04 December 2011

The refugees from Libya and the factory of illegality

photo by Mashid Mohadjerin
In times of crisis cuts are made to the welfare state, taxes are raised and and the same poor chaps are asked to make sacrifices. But nobody touches the factory of illegallity. It continues to operate 24/7, at full speed. This year, it will generate an income of 400 million Euros in a variegated world of associations, cooperatives and small hotel owners. Producing an estimated 15 to 20 thousand expulsion orders. That’s 15 to 20 thousand people forced to live in hiding from one day to the next, after having been cared for in every respect by the state. We’re not talking about the centers for identification and expulsion (CIEs). But of their opposite: the reception centres. And in particular of the reception system for refugees from the war in Libya.

This is how it works: you arrive in Lampedusa from Libya. They get you to seek asylum without you understanding any part of the process. Then you’re sent to a cabin in the Alps. You eat and drink at the expense of the state, mainly because by law you are forbidden to work. If you're lucky you have satellite television, cigarettes, Italian language courses and vocational training. If you’re not lucky, you don’t even get that. Until one day they call you before a commussion for an interview. And then, once again without understanding anything, you end up on the streets within a few days. No suitcases and no friends, just like the day you arrived in Lampedusa a year earlier. It is the great paradox of Italian hospitality. Or rather, the big scam.

Yes, because we are talking about 17,500 Euros per year (48 Euros per day) for each guest, while they wait for the State to bless their illegality. Reception services, mediation, Italian courses, vocational training, all in vain. Because those people will soon end up on the streets. Yes, because everyone who arrived in Lampedusa from Libya was asked to seek political asylum. And now that the hearings begin at the regional commissions that grants refugee status, it’s clear it wasn’t such a good idea.

In fact, none of the refugees were ever involved in politics nor did they suffer repression for their ideas. And practically no one is Libyan, they are all African and Asian. Simple workers who were living permanently in Tripoli and had to flee after the war began. Some of their own will, others were simply deported to Italy by the Gaddafi’s troops. Reason why the Italian bureaucracy today sees no obstacles to their expulsion.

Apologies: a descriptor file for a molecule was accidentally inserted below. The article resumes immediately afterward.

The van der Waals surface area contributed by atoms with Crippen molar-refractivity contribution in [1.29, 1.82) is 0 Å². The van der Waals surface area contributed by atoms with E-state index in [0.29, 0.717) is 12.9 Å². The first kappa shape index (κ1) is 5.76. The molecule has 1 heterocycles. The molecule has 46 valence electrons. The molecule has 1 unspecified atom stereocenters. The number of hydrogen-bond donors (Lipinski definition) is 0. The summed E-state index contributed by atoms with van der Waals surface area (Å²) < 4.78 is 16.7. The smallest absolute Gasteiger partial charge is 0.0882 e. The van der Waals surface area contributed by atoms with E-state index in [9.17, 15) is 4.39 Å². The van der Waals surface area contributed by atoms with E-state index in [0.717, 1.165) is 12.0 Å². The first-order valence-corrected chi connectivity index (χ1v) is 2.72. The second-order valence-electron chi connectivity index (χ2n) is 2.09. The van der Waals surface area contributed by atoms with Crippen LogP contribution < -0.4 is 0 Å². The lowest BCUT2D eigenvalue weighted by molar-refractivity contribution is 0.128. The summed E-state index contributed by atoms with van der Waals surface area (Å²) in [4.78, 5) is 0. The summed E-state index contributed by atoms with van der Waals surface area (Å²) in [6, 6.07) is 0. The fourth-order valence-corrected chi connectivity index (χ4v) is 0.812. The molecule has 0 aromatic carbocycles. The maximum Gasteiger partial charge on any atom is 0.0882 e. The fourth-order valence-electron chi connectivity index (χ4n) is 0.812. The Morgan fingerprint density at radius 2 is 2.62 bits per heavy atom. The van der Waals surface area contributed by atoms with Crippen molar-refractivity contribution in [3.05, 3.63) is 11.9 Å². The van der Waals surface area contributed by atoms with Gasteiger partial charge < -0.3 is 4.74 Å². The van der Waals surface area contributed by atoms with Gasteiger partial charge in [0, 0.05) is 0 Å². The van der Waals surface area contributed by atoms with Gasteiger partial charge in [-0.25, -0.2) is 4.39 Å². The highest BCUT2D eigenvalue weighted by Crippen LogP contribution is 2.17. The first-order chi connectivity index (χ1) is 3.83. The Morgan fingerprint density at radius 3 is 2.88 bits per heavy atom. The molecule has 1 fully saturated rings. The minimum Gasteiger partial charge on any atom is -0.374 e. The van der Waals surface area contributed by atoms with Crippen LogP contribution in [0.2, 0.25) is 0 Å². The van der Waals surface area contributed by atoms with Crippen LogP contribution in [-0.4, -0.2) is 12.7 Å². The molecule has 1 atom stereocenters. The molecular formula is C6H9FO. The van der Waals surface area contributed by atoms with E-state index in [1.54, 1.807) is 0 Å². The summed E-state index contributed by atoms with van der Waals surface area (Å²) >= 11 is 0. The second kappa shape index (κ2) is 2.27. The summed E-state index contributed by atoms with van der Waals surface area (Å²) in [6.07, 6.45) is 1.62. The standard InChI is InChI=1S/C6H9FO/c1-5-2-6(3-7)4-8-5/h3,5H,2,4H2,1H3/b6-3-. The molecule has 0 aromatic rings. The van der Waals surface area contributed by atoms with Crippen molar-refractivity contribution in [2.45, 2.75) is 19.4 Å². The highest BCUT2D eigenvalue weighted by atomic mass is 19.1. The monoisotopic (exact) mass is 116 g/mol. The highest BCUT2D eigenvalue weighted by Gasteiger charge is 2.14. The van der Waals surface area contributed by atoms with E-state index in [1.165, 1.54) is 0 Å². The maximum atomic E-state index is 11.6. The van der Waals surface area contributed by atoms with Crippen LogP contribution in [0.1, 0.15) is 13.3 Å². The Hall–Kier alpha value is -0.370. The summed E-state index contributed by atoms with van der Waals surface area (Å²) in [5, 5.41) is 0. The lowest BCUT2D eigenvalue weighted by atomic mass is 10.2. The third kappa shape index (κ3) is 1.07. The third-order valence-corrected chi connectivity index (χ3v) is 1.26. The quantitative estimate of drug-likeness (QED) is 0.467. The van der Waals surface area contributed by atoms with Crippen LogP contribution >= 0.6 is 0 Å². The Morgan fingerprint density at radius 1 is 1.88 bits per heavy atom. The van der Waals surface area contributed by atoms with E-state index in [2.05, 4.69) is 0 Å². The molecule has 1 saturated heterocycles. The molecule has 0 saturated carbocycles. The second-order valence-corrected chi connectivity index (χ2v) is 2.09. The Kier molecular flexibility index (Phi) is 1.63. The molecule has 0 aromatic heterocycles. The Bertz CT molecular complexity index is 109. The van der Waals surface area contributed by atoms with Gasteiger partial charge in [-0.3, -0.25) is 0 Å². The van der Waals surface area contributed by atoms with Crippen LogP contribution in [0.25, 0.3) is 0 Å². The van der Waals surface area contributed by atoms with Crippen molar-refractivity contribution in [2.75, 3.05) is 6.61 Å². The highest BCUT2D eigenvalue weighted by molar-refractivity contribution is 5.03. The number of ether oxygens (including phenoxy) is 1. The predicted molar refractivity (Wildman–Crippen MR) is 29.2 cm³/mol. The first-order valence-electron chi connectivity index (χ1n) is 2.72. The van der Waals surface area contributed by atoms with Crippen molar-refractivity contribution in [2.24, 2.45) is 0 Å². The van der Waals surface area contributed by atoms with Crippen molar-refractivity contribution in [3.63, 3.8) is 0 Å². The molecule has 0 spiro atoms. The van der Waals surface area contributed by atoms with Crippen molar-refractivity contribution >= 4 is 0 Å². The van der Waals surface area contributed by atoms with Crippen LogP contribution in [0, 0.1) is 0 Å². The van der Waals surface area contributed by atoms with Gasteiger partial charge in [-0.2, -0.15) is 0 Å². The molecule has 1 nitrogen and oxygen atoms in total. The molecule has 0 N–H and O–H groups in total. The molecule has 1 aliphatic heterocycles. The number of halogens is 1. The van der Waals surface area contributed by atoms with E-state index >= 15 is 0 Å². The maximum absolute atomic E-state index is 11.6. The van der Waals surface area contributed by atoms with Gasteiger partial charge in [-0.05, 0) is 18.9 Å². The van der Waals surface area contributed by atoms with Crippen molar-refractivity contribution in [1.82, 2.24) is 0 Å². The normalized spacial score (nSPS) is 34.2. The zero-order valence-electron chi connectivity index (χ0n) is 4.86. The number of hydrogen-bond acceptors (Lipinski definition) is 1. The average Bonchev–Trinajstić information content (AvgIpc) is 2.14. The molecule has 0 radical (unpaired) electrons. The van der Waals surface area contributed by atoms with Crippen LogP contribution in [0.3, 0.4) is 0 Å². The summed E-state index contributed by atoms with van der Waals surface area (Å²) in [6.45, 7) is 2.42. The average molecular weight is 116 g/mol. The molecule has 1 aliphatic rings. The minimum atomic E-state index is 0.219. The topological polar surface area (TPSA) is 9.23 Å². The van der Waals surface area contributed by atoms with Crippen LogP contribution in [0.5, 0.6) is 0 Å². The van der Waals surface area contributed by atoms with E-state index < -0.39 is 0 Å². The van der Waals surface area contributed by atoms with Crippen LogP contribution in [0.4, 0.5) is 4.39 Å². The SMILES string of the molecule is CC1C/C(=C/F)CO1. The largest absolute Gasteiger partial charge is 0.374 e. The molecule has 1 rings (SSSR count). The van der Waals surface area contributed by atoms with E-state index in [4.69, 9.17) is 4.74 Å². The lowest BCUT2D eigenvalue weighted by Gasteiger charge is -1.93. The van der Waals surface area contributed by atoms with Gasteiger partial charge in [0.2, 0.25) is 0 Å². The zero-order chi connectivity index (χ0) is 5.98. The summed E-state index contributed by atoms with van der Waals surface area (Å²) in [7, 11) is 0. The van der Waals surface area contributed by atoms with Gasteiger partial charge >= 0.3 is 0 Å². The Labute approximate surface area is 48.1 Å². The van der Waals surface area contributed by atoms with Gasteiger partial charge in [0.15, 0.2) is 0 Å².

With the exception of Somalis, Eritreans and Ivorians- whose countries of origin are still unstable- the request for asylum of most other refugees is bound to be refused. That does not mean repatriation. But something much worse. It means having to go ‘underground’. Staying in a country, Italy, without the possibility of working, or studying, or renting a home. Living without the possibility of existing. With the constant fear of being stopped by the police for an identity check. After the fact that, for the management of their lives, the reception circuit was funded. Mind you, nothing new compared to what happened in the past. The thousands of undocumented Ghanaians and Nigerians of Castel Volturno, Caserta, to give an example, are all former asylum seekers who landed in Lampedusa and were left to fend for themselves following an asylum refusal, and after having spent a year in the reception centres of Bari or Crotone . But perhaps it's time to put an end to all this.

Because for the first time the contradictions of the system are visible to everyone. Because for the first time the ones managing the reception process are not big cooperatives forced to keep quiet by the need to renew contracts with the Prefectures worth millions. Instead, it’s hundreds of associations and thousands of support workers in good faith. To whom we ask loudly to take action. To not be accomplices, useful idiots at the service of the factory of illegality.

There is an online petition, launched by the website Melting Pot. It's called "Diritto di Scelta’’ (Freedom of Choice). It demands that the government, as provided by law, grants a temporary residence permit on humanitarian grounds to all the refugees from Libya. Exactly as was done in April with 14,000 Tunisians. It will be up to them, at that point, to deicde what to do with their lives. Stay in Italy despite the crisis, try to continue their journey to reach friends scattered across Europe. Or instead – which would probably be the best choice for many - return to Libya or to their own countries, if they cannot find proper working conditions here. This would also help Italian accounts. Since it makes no sense to spend 1,400 Euros a month to accommodate a person who is, at the same time, forbidden by law to work.

So far nearly three thousand people have signed the petition, but thousands more are needed if we want to make our voice heard with the government. Possibly before another 20,000 people end up on the outskirts of our cities. Trapped in Fortress Europe. Forced to take shelter in the squats of busy cities, forced to queue in line in front of the bosses, first for one-day jobs on construction sites, then in tomato fields, and finally in the circuits of petty crime. After hundreds of millions of Euros have been invested for the management of their lives.



translated by Camilla Gamba